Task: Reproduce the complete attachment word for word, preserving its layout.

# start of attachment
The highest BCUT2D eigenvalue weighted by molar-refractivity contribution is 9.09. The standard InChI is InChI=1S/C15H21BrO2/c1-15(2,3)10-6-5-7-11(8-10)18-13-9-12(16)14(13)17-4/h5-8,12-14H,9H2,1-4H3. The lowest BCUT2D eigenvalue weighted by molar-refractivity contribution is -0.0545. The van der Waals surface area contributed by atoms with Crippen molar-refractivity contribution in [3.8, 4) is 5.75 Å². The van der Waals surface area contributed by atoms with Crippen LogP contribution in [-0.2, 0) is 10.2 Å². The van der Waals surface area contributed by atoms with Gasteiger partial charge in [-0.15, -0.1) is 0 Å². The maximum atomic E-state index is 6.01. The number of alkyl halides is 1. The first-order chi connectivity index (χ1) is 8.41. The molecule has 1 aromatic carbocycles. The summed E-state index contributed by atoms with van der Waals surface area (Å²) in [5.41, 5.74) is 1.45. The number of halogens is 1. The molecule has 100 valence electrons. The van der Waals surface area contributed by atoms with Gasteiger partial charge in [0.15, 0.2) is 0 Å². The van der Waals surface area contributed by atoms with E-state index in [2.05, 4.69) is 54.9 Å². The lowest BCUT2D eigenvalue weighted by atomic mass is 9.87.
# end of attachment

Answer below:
The highest BCUT2D eigenvalue weighted by molar-refractivity contribution is 9.09. The standard InChI is InChI=1S/C15H21BrO2/c1-15(2,3)10-6-5-7-11(8-10)18-13-9-12(16)14(13)17-4/h5-8,12-14H,9H2,1-4H3. The lowest BCUT2D eigenvalue weighted by molar-refractivity contribution is -0.0545. The van der Waals surface area contributed by atoms with Crippen molar-refractivity contribution in [3.8, 4) is 5.75 Å². The van der Waals surface area contributed by atoms with Crippen LogP contribution in [-0.2, 0) is 10.2 Å². The van der Waals surface area contributed by atoms with Gasteiger partial charge in [-0.15, -0.1) is 0 Å². The maximum atomic E-state index is 6.01. The number of alkyl halides is 1. The first-order chi connectivity index (χ1) is 8.41. The molecule has 1 aromatic carbocycles. The summed E-state index contributed by atoms with van der Waals surface area (Å²) in [5.41, 5.74) is 1.45. The number of halogens is 1. The molecule has 100 valence electrons. The van der Waals surface area contributed by atoms with Gasteiger partial charge in [0.15, 0.2) is 0 Å². The van der Waals surface area contributed by atoms with E-state index in [2.05, 4.69) is 54.9 Å². The lowest BCUT2D eigenvalue weighted by atomic mass is 9.87.